Director: Mark Hartley
Starring: Charles Dance, Rachel Griffiths, Sharni Vilson, Peta Sergeant, Damon Garneau
The killer in a coma returns
The young, but bright nurse Kathy Jacquard is starting her new job at the Roget Clinic, a private hospital that treats comatose patients. It is run by the arrogant Dr. Sebastian Roget and his creepy daughter and head nurse Matron Cassidy.
Kathy takes a liking to one of the patients, a young male named Patrick. She starts to believe that even though he is in a coma, he can hear what is happening around him and even feel pain. But it doesn’t take long before she realizes that while Patrick is bound to his bed, he is still dangerous to her and her closest ones.
Patrick is a remake of a 1978 movie with the same title. I’ve seen the original a long time ago, but hardly remember anything about it except that it seemed like a decent story to tell again on the big screen. This version is way more visually polished and feels less exploitative than the original. The traditional gothic atmosphere sets this a part from most newer horror films, even if they couldn’t resist themselves from adding a few unnecessary jump scares scenes. I’m guessing someone was afraid that it wouldn’t be “horror” enough without these additions. Commercially it probably was a smart move, but I would have prefered them to just tell the story and stay away from the cheap scares.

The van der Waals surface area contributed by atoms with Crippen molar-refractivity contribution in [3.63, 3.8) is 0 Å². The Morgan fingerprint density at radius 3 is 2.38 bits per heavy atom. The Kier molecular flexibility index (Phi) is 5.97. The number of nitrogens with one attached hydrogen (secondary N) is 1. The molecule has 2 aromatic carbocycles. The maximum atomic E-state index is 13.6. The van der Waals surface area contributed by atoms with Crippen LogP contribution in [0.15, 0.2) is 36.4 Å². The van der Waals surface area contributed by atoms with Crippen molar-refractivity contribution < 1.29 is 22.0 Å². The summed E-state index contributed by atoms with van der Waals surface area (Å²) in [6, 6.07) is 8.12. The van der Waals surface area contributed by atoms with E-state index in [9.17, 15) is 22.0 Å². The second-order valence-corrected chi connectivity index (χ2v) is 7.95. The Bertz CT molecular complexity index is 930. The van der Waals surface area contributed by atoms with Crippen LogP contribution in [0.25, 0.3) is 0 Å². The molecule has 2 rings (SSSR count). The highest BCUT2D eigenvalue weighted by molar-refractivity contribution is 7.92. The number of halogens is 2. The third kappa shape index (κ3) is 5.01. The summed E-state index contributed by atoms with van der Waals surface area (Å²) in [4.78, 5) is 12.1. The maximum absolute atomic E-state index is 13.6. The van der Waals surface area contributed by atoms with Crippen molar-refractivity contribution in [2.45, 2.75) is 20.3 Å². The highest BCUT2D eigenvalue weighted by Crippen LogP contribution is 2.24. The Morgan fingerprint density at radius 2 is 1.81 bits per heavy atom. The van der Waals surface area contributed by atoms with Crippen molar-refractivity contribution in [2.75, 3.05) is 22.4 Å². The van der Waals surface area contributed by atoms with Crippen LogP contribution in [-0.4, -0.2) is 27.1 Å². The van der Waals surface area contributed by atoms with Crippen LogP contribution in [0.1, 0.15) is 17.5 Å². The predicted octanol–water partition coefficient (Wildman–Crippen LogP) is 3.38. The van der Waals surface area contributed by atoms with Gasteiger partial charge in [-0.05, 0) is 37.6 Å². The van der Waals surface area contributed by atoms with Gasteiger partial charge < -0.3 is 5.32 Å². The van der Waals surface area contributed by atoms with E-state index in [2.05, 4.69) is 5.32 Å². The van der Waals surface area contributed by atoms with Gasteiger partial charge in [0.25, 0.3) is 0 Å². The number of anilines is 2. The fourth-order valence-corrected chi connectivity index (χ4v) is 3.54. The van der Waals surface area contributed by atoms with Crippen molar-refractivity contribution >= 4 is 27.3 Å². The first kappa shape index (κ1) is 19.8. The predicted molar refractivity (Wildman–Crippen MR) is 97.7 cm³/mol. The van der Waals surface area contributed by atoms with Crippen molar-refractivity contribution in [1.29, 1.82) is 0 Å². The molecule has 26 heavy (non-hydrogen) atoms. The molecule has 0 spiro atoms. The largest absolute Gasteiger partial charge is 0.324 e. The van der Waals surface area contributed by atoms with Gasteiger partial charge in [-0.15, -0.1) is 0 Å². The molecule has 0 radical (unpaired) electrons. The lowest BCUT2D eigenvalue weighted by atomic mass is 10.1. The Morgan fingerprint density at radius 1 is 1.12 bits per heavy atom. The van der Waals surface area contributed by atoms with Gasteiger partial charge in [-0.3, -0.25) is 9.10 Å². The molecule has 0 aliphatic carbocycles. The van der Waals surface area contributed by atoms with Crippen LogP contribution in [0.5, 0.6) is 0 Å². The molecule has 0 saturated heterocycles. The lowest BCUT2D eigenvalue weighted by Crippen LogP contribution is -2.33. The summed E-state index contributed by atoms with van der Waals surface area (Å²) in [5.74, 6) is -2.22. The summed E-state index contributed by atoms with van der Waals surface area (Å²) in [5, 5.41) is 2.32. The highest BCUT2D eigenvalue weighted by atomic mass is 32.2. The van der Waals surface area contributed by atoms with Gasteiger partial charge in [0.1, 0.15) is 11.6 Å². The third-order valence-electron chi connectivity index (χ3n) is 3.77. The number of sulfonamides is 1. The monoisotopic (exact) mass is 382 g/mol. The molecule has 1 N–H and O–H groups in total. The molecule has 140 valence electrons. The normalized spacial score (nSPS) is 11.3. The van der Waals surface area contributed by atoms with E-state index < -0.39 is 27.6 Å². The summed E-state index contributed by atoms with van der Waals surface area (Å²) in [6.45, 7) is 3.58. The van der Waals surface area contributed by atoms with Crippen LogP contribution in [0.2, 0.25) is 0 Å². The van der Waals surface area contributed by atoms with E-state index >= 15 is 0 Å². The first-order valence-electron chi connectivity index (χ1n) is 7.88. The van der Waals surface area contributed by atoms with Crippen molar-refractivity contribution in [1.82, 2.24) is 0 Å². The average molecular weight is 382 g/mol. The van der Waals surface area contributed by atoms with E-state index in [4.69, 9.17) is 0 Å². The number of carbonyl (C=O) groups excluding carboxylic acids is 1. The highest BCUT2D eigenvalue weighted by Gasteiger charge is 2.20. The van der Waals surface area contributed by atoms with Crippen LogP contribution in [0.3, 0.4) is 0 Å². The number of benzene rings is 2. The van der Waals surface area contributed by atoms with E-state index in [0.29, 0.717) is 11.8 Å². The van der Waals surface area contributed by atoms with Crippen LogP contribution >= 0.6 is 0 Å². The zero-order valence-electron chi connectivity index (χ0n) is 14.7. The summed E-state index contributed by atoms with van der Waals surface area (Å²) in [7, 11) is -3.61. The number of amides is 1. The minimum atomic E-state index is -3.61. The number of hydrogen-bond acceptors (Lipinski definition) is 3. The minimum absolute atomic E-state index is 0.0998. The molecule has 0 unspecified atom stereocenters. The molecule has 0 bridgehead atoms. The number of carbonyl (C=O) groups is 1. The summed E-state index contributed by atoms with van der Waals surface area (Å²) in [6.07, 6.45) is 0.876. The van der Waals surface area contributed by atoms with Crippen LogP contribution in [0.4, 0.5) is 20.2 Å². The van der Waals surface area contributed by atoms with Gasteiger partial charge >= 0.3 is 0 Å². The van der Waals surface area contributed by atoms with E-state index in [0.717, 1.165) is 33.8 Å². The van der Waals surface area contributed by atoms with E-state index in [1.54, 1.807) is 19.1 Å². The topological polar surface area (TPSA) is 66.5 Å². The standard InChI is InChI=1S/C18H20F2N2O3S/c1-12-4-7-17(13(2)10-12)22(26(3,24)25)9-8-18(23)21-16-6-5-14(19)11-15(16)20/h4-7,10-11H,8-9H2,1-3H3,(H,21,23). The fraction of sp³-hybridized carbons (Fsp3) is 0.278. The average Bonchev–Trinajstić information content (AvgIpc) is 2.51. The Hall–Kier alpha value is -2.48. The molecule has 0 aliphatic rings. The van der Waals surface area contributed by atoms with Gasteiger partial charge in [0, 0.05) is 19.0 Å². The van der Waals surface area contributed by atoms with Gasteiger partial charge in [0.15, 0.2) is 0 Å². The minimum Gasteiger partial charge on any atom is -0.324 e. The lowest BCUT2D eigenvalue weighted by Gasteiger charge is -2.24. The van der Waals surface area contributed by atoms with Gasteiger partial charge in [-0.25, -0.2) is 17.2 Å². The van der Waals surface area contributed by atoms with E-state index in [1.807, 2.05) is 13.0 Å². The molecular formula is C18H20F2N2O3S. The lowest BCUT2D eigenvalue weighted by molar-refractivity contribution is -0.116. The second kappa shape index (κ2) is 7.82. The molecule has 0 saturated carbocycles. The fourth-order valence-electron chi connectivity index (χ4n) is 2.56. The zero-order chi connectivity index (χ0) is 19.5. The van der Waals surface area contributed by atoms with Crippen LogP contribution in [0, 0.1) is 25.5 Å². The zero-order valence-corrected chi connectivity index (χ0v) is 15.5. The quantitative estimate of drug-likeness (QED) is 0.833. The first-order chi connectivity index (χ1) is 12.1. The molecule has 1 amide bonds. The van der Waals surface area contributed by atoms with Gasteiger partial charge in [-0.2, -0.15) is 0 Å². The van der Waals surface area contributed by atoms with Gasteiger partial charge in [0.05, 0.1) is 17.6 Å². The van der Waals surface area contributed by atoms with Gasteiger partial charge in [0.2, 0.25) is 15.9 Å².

It is not only the visuals that are done very well in this film. The acting is great, it is easy to care for the main character Kathy, played by the lovely Sharni Vilson and it is just as easy to be creeped out by Rachel Griffiths as head nurse Matron. Peta Sergeant was charming as Kathy’s friend and Charles Dance does a great job by balancing the madness and arrogance as Doctor Roget.
To set this in the modern day, the addition of newer technologies such as cell phones and internet was added to the story, which of course makes sense but some of the choices with how Patrick used technology to spread his fear didn’t work very well. There are also some below average special effects that could have been avoided and brings the movie down a bit.
Patrick is a respectable remake and more importantly a good film on its own. It is however not a film you will remember several years down the line or probably ever revisit, but it is done well enough to deserve at least one watch, especially if you like gothic and atmospheric horror films.